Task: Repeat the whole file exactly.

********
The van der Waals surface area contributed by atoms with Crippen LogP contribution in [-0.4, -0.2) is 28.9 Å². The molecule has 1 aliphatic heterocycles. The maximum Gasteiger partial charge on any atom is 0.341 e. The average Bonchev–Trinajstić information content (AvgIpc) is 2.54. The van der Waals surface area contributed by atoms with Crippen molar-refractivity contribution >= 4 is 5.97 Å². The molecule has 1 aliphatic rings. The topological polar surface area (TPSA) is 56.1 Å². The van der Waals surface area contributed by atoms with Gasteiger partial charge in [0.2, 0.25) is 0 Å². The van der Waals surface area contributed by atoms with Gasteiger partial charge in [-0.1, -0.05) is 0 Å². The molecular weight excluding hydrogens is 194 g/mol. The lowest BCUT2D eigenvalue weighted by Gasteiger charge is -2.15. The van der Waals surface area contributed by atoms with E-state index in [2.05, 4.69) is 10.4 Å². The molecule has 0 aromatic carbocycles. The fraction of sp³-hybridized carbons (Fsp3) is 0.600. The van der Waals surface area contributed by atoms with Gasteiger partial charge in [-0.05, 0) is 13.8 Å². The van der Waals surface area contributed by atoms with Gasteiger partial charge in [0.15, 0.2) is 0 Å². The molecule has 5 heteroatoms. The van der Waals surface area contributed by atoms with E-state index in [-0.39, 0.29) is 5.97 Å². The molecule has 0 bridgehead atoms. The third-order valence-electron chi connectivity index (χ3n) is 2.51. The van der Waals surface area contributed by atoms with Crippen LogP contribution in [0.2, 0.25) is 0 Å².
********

The van der Waals surface area contributed by atoms with Crippen LogP contribution in [-0.4, -0.2) is 28.9 Å². The molecule has 1 aliphatic heterocycles. The maximum Gasteiger partial charge on any atom is 0.341 e. The average Bonchev–Trinajstić information content (AvgIpc) is 2.54. The van der Waals surface area contributed by atoms with Crippen molar-refractivity contribution >= 4 is 5.97 Å². The molecule has 1 aliphatic rings. The topological polar surface area (TPSA) is 56.1 Å². The van der Waals surface area contributed by atoms with Gasteiger partial charge in [0.2, 0.25) is 0 Å². The van der Waals surface area contributed by atoms with Gasteiger partial charge in [-0.1, -0.05) is 0 Å². The molecular weight excluding hydrogens is 194 g/mol. The lowest BCUT2D eigenvalue weighted by Gasteiger charge is -2.15. The van der Waals surface area contributed by atoms with E-state index in [2.05, 4.69) is 10.4 Å². The molecule has 0 aromatic carbocycles. The fraction of sp³-hybridized carbons (Fsp3) is 0.600. The van der Waals surface area contributed by atoms with Gasteiger partial charge in [-0.05, 0) is 13.8 Å². The van der Waals surface area contributed by atoms with Gasteiger partial charge in [0.15, 0.2) is 0 Å². The molecule has 5 heteroatoms. The van der Waals surface area contributed by atoms with E-state index in [-0.39, 0.29) is 5.97 Å². The molecule has 0 bridgehead atoms. The third-order valence-electron chi connectivity index (χ3n) is 2.51. The van der Waals surface area contributed by atoms with Crippen LogP contribution in [0.2, 0.25) is 0 Å².